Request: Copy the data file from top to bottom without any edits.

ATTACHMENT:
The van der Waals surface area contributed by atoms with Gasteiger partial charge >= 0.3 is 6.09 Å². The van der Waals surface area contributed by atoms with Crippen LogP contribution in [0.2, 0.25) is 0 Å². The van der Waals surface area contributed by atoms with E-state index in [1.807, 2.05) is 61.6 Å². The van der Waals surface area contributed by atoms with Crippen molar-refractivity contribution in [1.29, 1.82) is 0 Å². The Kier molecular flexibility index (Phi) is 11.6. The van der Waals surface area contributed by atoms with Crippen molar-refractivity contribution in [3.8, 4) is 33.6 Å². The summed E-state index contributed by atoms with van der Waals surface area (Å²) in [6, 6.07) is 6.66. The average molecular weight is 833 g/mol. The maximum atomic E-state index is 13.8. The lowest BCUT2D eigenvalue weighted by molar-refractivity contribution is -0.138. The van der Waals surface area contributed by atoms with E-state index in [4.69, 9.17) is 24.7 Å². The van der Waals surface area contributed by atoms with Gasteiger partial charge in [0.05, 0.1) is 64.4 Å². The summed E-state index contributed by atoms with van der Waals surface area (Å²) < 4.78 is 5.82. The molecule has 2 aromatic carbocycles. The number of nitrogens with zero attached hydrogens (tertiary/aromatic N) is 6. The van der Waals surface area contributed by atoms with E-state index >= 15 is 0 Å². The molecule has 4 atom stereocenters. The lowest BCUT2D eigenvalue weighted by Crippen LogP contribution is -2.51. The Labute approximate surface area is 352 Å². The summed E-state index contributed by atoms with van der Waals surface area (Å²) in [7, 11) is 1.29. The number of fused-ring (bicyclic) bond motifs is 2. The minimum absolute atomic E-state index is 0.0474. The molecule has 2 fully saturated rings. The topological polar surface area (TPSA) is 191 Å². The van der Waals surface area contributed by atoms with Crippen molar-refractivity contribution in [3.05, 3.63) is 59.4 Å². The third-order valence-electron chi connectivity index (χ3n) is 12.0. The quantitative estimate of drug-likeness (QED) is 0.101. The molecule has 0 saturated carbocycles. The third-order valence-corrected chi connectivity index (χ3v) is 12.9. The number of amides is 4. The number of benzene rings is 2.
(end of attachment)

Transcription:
The van der Waals surface area contributed by atoms with Gasteiger partial charge >= 0.3 is 6.09 Å². The van der Waals surface area contributed by atoms with Crippen LogP contribution in [0.2, 0.25) is 0 Å². The van der Waals surface area contributed by atoms with E-state index in [1.807, 2.05) is 61.6 Å². The van der Waals surface area contributed by atoms with Crippen molar-refractivity contribution in [1.29, 1.82) is 0 Å². The Kier molecular flexibility index (Phi) is 11.6. The van der Waals surface area contributed by atoms with Crippen molar-refractivity contribution in [3.8, 4) is 33.6 Å². The summed E-state index contributed by atoms with van der Waals surface area (Å²) in [6, 6.07) is 6.66. The average molecular weight is 833 g/mol. The maximum atomic E-state index is 13.8. The lowest BCUT2D eigenvalue weighted by molar-refractivity contribution is -0.138. The van der Waals surface area contributed by atoms with E-state index in [4.69, 9.17) is 24.7 Å². The van der Waals surface area contributed by atoms with Gasteiger partial charge in [0.05, 0.1) is 64.4 Å². The summed E-state index contributed by atoms with van der Waals surface area (Å²) < 4.78 is 5.82. The molecule has 2 aromatic carbocycles. The number of nitrogens with zero attached hydrogens (tertiary/aromatic N) is 6. The van der Waals surface area contributed by atoms with E-state index >= 15 is 0 Å². The molecule has 4 atom stereocenters. The lowest BCUT2D eigenvalue weighted by Crippen LogP contribution is -2.51. The Labute approximate surface area is 352 Å². The summed E-state index contributed by atoms with van der Waals surface area (Å²) in [7, 11) is 1.29. The number of fused-ring (bicyclic) bond motifs is 2. The minimum absolute atomic E-state index is 0.0474. The molecule has 2 fully saturated rings. The topological polar surface area (TPSA) is 191 Å². The van der Waals surface area contributed by atoms with Crippen molar-refractivity contribution in [3.05, 3.63) is 59.4 Å². The third-order valence-electron chi connectivity index (χ3n) is 12.0. The quantitative estimate of drug-likeness (QED) is 0.101. The molecule has 0 saturated carbocycles. The third-order valence-corrected chi connectivity index (χ3v) is 12.9. The number of amides is 4. The number of benzene rings is 2.